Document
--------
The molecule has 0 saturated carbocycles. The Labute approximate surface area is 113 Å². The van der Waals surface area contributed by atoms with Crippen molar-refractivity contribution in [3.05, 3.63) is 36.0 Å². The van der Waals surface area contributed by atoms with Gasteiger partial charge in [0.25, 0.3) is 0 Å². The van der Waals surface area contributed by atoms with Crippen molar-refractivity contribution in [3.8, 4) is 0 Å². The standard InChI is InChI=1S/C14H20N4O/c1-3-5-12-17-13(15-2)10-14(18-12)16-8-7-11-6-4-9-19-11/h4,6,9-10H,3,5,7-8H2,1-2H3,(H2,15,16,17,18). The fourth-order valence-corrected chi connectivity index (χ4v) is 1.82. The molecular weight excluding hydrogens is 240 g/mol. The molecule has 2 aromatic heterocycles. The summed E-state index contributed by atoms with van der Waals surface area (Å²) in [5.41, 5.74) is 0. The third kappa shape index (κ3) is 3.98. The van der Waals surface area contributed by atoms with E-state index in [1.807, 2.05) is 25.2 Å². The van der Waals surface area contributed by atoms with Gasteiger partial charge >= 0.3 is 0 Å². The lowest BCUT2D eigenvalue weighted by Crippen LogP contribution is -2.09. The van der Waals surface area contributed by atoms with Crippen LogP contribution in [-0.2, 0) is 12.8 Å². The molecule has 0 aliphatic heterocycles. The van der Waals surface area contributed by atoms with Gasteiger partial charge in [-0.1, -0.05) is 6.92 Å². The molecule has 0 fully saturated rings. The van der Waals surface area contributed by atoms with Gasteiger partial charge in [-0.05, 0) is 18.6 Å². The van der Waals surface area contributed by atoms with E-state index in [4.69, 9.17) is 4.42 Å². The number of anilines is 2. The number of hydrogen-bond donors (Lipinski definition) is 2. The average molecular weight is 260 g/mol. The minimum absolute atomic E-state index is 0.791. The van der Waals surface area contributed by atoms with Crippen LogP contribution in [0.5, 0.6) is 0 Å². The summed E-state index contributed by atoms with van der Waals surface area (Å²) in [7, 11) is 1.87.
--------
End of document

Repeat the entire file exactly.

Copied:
The molecule has 0 saturated carbocycles. The Labute approximate surface area is 113 Å². The van der Waals surface area contributed by atoms with Crippen molar-refractivity contribution in [3.05, 3.63) is 36.0 Å². The van der Waals surface area contributed by atoms with Gasteiger partial charge in [0.25, 0.3) is 0 Å². The van der Waals surface area contributed by atoms with Crippen molar-refractivity contribution in [3.8, 4) is 0 Å². The standard InChI is InChI=1S/C14H20N4O/c1-3-5-12-17-13(15-2)10-14(18-12)16-8-7-11-6-4-9-19-11/h4,6,9-10H,3,5,7-8H2,1-2H3,(H2,15,16,17,18). The fourth-order valence-corrected chi connectivity index (χ4v) is 1.82. The molecular weight excluding hydrogens is 240 g/mol. The molecule has 2 aromatic heterocycles. The summed E-state index contributed by atoms with van der Waals surface area (Å²) in [5.41, 5.74) is 0. The third kappa shape index (κ3) is 3.98. The van der Waals surface area contributed by atoms with E-state index in [1.807, 2.05) is 25.2 Å². The van der Waals surface area contributed by atoms with Gasteiger partial charge >= 0.3 is 0 Å². The lowest BCUT2D eigenvalue weighted by Crippen LogP contribution is -2.09. The van der Waals surface area contributed by atoms with Crippen LogP contribution in [-0.2, 0) is 12.8 Å². The molecule has 0 aliphatic heterocycles. The van der Waals surface area contributed by atoms with Gasteiger partial charge in [-0.1, -0.05) is 6.92 Å². The molecule has 0 fully saturated rings. The van der Waals surface area contributed by atoms with Gasteiger partial charge in [-0.05, 0) is 18.6 Å². The van der Waals surface area contributed by atoms with E-state index in [4.69, 9.17) is 4.42 Å². The number of anilines is 2. The number of hydrogen-bond donors (Lipinski definition) is 2. The average molecular weight is 260 g/mol. The minimum absolute atomic E-state index is 0.791. The van der Waals surface area contributed by atoms with Crippen LogP contribution in [0.5, 0.6) is 0 Å². The summed E-state index contributed by atoms with van der Waals surface area (Å²) in [7, 11) is 1.87.